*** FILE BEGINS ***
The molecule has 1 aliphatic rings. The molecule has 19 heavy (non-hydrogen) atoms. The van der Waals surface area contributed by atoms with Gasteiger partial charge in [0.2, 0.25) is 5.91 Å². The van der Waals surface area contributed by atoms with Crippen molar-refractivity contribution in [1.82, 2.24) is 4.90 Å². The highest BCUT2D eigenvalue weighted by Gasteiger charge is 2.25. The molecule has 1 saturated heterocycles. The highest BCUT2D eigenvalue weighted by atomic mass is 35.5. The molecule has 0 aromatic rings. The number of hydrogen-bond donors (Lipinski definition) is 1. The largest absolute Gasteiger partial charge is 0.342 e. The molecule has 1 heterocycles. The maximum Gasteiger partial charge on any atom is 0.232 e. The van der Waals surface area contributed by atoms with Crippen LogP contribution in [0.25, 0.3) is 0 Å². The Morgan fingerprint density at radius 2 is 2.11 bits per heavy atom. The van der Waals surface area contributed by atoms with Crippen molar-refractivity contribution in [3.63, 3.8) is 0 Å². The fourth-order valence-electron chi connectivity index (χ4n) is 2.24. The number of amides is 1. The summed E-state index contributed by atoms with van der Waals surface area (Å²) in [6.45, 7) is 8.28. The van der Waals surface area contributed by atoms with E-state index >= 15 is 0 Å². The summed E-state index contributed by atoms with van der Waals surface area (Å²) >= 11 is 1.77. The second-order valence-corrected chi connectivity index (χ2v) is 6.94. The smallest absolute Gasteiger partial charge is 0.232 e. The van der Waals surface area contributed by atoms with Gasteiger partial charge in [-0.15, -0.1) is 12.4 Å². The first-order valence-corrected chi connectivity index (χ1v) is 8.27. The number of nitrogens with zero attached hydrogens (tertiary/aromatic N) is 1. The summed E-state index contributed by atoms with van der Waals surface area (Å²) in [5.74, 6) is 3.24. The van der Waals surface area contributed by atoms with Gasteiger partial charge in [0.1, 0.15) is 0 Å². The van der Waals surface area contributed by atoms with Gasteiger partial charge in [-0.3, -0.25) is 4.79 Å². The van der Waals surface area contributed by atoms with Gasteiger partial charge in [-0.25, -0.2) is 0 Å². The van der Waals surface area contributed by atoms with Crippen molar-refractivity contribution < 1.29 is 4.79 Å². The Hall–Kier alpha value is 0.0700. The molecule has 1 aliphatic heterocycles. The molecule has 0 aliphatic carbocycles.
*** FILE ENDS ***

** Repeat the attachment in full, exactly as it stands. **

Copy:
The molecule has 1 aliphatic rings. The molecule has 19 heavy (non-hydrogen) atoms. The van der Waals surface area contributed by atoms with Gasteiger partial charge in [0.2, 0.25) is 5.91 Å². The van der Waals surface area contributed by atoms with Crippen molar-refractivity contribution in [1.82, 2.24) is 4.90 Å². The highest BCUT2D eigenvalue weighted by Gasteiger charge is 2.25. The molecule has 1 saturated heterocycles. The highest BCUT2D eigenvalue weighted by atomic mass is 35.5. The molecule has 0 aromatic rings. The number of hydrogen-bond donors (Lipinski definition) is 1. The largest absolute Gasteiger partial charge is 0.342 e. The molecule has 1 heterocycles. The maximum Gasteiger partial charge on any atom is 0.232 e. The van der Waals surface area contributed by atoms with Crippen LogP contribution in [0.25, 0.3) is 0 Å². The Morgan fingerprint density at radius 2 is 2.11 bits per heavy atom. The van der Waals surface area contributed by atoms with Crippen molar-refractivity contribution in [3.63, 3.8) is 0 Å². The fourth-order valence-electron chi connectivity index (χ4n) is 2.24. The number of amides is 1. The summed E-state index contributed by atoms with van der Waals surface area (Å²) in [6.45, 7) is 8.28. The van der Waals surface area contributed by atoms with E-state index >= 15 is 0 Å². The summed E-state index contributed by atoms with van der Waals surface area (Å²) >= 11 is 1.77. The second-order valence-corrected chi connectivity index (χ2v) is 6.94. The smallest absolute Gasteiger partial charge is 0.232 e. The van der Waals surface area contributed by atoms with Gasteiger partial charge in [-0.15, -0.1) is 12.4 Å². The first-order valence-corrected chi connectivity index (χ1v) is 8.27. The number of nitrogens with zero attached hydrogens (tertiary/aromatic N) is 1. The summed E-state index contributed by atoms with van der Waals surface area (Å²) in [5.74, 6) is 3.24. The van der Waals surface area contributed by atoms with Gasteiger partial charge in [0.1, 0.15) is 0 Å². The van der Waals surface area contributed by atoms with Gasteiger partial charge in [-0.3, -0.25) is 4.79 Å². The van der Waals surface area contributed by atoms with Gasteiger partial charge in [-0.25, -0.2) is 0 Å². The van der Waals surface area contributed by atoms with Crippen molar-refractivity contribution < 1.29 is 4.79 Å². The Hall–Kier alpha value is 0.0700. The molecule has 1 aliphatic heterocycles. The molecule has 0 aliphatic carbocycles.